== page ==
The morning sunrise promised a beautiful day. The weatherman warned of an approaching front that would bring cool weather. We have been extremely fortunate — November and the temperature was still in the 60’s. We all knew that the summer weather couldn’t last, even though we were hoping it would. I asked my husband if he wanted to go to the Botanic Gardens, and I wasn’t at all surprised when he suggested I go by myself.
Since the Gardens is close to Lake Michigan, I knew the temperature might be cooler. I wore my hooded sweatshirt from Hawaii, topped with a yellow fleece vest. The vest had zipper pockets. I could travel without a purse, and still have room to safely carry my cell phone and wallet. Have camera, will travel! I was off.
Even though it was a beautiful day, the Garden wasn’t crowded. I parked closer, realizing that my knees might be problems on my return. The garden was already preparing for colder temperatures. The table in front that highlighted flowers was gone, but the front was ablaze with colorful purple mums. The entry arch’s were highlighted by yellow mums. The fountain in the lake was already off. I wondered about the waterfall. I was surprised by the roar of water. Looking for the source, I saw water bubbling up in the lagoon. Asking various garden workers, I learned they were emptying the fountains so the pipes wouldn’t freeze.
Although there weren’t as many blooming plants, I still found enough to catch my interest. Maybe I was paying more attention. At the camper, we had a plant with very interesting leaves. I bought it after the tornado, but if it had a name, I hadn’t written it down were I could find it. When we returned in October, the plant was covered with lovely daisies. At the garden that day, I learned the plant was Montauk Daisy, aster family, from Japan. One mystery solved.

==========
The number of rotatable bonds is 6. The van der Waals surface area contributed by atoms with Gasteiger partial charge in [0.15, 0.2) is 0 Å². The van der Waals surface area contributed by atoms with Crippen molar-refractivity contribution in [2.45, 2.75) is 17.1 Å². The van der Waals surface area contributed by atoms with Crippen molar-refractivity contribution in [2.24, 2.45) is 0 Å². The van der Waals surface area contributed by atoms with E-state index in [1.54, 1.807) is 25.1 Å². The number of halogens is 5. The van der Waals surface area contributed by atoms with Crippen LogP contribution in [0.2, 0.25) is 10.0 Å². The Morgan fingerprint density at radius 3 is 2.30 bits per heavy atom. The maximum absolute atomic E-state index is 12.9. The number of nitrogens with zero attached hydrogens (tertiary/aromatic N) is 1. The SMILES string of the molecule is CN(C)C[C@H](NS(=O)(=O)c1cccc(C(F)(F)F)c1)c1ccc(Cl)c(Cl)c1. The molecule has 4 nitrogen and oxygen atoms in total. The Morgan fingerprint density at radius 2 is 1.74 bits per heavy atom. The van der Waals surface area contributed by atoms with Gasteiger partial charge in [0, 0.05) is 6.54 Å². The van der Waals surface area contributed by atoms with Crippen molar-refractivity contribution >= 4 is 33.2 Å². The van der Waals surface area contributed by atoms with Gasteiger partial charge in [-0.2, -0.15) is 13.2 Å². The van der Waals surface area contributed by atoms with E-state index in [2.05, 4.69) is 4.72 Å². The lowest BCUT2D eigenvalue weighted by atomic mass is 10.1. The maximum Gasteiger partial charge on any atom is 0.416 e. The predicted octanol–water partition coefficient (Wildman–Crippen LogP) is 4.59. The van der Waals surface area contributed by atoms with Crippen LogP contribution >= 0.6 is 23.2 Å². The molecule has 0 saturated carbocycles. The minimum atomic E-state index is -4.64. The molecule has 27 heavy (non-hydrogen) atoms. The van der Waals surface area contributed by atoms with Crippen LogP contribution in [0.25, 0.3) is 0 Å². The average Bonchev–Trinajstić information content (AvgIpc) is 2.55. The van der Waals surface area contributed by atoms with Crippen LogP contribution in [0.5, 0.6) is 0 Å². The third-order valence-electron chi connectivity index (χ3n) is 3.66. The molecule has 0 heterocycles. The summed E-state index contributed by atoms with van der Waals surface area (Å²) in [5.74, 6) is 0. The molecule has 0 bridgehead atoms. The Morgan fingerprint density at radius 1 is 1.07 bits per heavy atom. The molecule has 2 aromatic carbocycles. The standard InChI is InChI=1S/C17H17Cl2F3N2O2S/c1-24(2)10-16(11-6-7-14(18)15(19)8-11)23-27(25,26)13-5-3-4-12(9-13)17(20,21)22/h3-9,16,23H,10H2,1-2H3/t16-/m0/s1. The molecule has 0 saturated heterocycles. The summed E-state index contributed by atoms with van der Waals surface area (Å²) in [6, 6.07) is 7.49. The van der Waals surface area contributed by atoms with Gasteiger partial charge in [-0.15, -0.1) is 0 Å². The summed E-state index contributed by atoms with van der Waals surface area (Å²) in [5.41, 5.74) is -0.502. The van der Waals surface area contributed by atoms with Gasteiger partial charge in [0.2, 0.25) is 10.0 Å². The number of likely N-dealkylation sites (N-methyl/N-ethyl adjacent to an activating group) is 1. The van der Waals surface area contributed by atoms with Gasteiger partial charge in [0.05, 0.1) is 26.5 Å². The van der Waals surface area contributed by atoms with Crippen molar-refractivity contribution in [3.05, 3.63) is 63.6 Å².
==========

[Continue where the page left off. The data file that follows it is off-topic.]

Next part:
Fall flowers were in bloom, Christmas lights were up and in some cases on. The leaves sported fall colors. I had plenty of opportunities to take pictures. The waterfall was still cascading down the hill. I stopped for awhile to enjoy the sound. I have to admit that I stopped more often than normal. My knees, although not screaming, were making their presence known. I’ll also admit, that I didn’t let them dictate my path — I walked my normal route — and the carillon bells were still ringing on the hour — although they were still on daylight saving time.
Crossing the bridge, I stopped to watch and photo a female mallard whose head was tucked under a wing as her feet continued to paddle. A tall gentleman was across the bridge standing near the waters edge with his camera focused. I wondered what he had found of interest. He showed me his photos and asked if he could take my picture. I now have two photos on my computer. The gentleman was from China, in our country 14 years. Chicago reminds him of home, it has the same four seasons.
I finally admitted I was hungry and headed for the cafe. They had a quinoa salad that I had been tempted to try. I bought a salad and picked up a plastic fork and a napkin, before heading outside. I found a table near the roaring water, put the salad, napkin and fork down before sitting down myself. THE NAPKIN AND FORK WERE GONE! WHERE? Not on the floor, not on a chair — not visible anywhere. I checked my pockets — empty. It wasn’t windy or even breezy — ?? I went back into the cafe to get another fork. I really don’t care for plastic utensils. There was a long line by the plastic utensils. I noticed they had metal silverware at another station. I’m STILL PERPLEXED! Where did they go? I was alone, wasn’t I?